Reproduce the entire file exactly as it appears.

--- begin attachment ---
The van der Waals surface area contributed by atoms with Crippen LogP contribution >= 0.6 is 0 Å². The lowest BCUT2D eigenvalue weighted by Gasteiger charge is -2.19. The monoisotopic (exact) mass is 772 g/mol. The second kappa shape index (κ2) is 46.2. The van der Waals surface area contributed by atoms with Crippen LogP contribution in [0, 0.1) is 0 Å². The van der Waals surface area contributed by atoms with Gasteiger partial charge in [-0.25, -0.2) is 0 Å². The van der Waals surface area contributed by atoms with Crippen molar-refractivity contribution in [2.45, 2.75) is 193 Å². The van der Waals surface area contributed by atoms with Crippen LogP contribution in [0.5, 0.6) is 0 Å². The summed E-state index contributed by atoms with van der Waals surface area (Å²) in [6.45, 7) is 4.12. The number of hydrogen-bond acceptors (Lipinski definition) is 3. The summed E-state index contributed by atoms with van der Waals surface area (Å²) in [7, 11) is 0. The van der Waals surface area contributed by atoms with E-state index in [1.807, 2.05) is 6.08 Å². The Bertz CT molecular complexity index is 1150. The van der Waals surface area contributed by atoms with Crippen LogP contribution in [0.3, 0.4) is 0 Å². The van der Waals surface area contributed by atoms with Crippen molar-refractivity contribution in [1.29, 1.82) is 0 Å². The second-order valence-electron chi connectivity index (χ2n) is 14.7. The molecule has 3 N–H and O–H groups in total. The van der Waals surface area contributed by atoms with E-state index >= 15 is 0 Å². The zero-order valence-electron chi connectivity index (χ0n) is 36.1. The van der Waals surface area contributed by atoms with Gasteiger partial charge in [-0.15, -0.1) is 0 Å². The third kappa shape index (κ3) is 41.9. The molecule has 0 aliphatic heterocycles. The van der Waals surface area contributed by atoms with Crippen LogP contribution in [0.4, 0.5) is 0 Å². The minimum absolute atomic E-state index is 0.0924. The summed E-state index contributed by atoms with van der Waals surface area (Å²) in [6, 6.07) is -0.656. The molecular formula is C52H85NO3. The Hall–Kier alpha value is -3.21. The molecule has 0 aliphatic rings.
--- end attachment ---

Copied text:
The van der Waals surface area contributed by atoms with Crippen LogP contribution >= 0.6 is 0 Å². The lowest BCUT2D eigenvalue weighted by Gasteiger charge is -2.19. The monoisotopic (exact) mass is 772 g/mol. The second kappa shape index (κ2) is 46.2. The van der Waals surface area contributed by atoms with Crippen LogP contribution in [0, 0.1) is 0 Å². The van der Waals surface area contributed by atoms with Gasteiger partial charge in [-0.25, -0.2) is 0 Å². The van der Waals surface area contributed by atoms with Crippen molar-refractivity contribution in [2.45, 2.75) is 193 Å². The van der Waals surface area contributed by atoms with Crippen LogP contribution in [0.5, 0.6) is 0 Å². The summed E-state index contributed by atoms with van der Waals surface area (Å²) in [6.45, 7) is 4.12. The number of hydrogen-bond acceptors (Lipinski definition) is 3. The summed E-state index contributed by atoms with van der Waals surface area (Å²) in [7, 11) is 0. The van der Waals surface area contributed by atoms with E-state index in [1.807, 2.05) is 6.08 Å². The Bertz CT molecular complexity index is 1150. The van der Waals surface area contributed by atoms with Crippen LogP contribution in [0.3, 0.4) is 0 Å². The van der Waals surface area contributed by atoms with Crippen molar-refractivity contribution in [1.29, 1.82) is 0 Å². The second-order valence-electron chi connectivity index (χ2n) is 14.7. The molecule has 3 N–H and O–H groups in total. The van der Waals surface area contributed by atoms with E-state index >= 15 is 0 Å². The zero-order valence-electron chi connectivity index (χ0n) is 36.1. The van der Waals surface area contributed by atoms with Gasteiger partial charge in [-0.15, -0.1) is 0 Å². The third kappa shape index (κ3) is 41.9. The molecule has 0 aliphatic heterocycles. The van der Waals surface area contributed by atoms with Crippen LogP contribution in [0.4, 0.5) is 0 Å². The minimum absolute atomic E-state index is 0.0924. The summed E-state index contributed by atoms with van der Waals surface area (Å²) in [6, 6.07) is -0.656. The molecular formula is C52H85NO3. The Hall–Kier alpha value is -3.21. The molecule has 0 aliphatic rings.